China flexes. Apple's pickle. Company profit reporting ends.
After two bumper editions, Wry & Dry is a little truncated this week. Not that there isn't much going on:
- the Trumpster confirmed yesterday that, after all, he is going to build the Mexico Wall and he's going to make Mexico pay for it;
- Brazil's president finds herself down at CentreLink - the Senate courteously waited until after the Olympic Games before they voted to impeach her;
- the UK is overwhelmed with paperwork from EU nationals who want UK residency before the actual Brexit; and
- Hangzhou is host to the G-20 meeting, starting on Sunday - W&D bets that the Occupy Wall Street demonstrators will find other things to do.
But readers will have to make do with less this week. It's just that, well, W&D is in Hong Kong, far away from the first week of the new government's parliamentary sitting.
And some essential field work has to be done at the expense of a lengthy W&D. Shopping.
There's still something very English about Hong Kong. Perhaps it's the rain, which is tumbling down as W&D attempts to put quill to paper, before embarking on assisting the local economy's consumer led recovery.
Yes, there's the delightful Chinese chaos, the noise, the unique smell (which, as someone observed long ago, is the smell of money) and the strong sense that everyone here is out for themselves.
But the British landmarks, names and monuments remain. Although the red mail boxes have gone - W&D would have thought the Chinese would have liked the colour. But... no.
However, chatting to the locals, there is a sense that the destiny of Hong Kong will not be of its choosing. Notwithstanding the desire of the locals for less mainland control.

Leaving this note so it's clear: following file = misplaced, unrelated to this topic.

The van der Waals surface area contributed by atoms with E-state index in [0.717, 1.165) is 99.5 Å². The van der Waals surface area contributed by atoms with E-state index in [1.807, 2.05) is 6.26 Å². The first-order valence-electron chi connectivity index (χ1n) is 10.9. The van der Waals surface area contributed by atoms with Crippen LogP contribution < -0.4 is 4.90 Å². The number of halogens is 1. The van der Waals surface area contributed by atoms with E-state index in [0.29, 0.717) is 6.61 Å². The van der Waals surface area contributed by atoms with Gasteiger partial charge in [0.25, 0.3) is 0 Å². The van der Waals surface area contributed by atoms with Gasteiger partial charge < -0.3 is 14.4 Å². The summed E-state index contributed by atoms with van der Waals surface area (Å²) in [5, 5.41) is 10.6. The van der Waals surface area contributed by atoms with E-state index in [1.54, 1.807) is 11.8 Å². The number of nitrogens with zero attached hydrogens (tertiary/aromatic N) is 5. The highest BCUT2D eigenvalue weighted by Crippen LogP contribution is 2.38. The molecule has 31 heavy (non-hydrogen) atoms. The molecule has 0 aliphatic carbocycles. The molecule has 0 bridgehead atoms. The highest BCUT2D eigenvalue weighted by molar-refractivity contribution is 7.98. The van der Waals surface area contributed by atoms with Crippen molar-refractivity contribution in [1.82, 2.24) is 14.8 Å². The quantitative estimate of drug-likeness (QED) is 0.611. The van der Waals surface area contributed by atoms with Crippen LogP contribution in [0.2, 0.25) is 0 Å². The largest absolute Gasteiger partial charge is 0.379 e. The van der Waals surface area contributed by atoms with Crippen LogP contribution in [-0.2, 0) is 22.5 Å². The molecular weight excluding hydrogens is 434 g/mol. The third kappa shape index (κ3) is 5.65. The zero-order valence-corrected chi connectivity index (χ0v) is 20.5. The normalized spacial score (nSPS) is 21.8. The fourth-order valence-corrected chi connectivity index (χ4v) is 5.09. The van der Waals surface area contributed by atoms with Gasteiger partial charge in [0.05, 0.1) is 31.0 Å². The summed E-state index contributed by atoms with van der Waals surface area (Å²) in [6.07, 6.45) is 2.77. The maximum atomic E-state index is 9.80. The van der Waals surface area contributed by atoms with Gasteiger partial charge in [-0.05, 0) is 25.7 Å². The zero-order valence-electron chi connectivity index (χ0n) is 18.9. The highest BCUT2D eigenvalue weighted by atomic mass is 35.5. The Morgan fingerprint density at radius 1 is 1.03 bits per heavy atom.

Like it or not, Hong Kong is more and more under the claw of China.
On the way here, W&D dropped into Thailand. Now there is an interesting way to run a country: the military run the place. Because the two principal political parties cannot.
After the shambles in Canberra this week, perhaps Australia might consider such an alternative.
Although this edition is a non-Australian piece, some news has arrived over the cable*. The month of August was a bit soggy for the Australian share-market. Investment Matters, whilst focussing on First Samuel's clients' investments (another good month), does give some space to some of the wider market's companies. Investors seems to have hung up on Telstra, for example, with the stock returning minus 8.9% for the month. Wesfarmers and CBA also came to grief.
More comprehensively, this week, W&D ponders Apple's tax problem: a bill for a mere 13 billion euros came in the mail; considers China and its Asian allies; and also the self destruction of the UK Labor party.
Follow The Money updates the odds on the US presidential race. Zzzzzzzzzzzzzzzzzz.
And, of course, Miscellany, to soothe your troubled mind.
Next week, W&D comes to you from London. W&D will give W&D readers the inside scoop on what the man on the Clapham omnibus** thinks of Brexit. Be excited!
* Cable means telegraph, of course. But readers will be interested to know that it is also market jargon for the foreign exchange rate of the GBP (British pound) against a local currency.
The term originated in the mid-19th century, when the exchange rate between the U.S. dollar and British pound began to be transmitted across the Atlantic by a submarine communications cable. Since that time the exchange rate of a local currency versus the pound has been referred to as 'the cable'.
** The man on the Clapham omnibus is a hypothetical ordinary and reasonable person, much like W&D, used by the courts in English law where it is necessary to decide whether a party has acted as a reasonable person would – for example, in a civil action for negligence. He is a reasonably educated and intelligent but anonymous person, against whom the defendant's conduct can be measured.
The phrase was first put to legal use in a reported judgement by Sir Richard Henn Collins MR in the 1903 English Court of Appeal libel case, McQuire v. Western Morning News.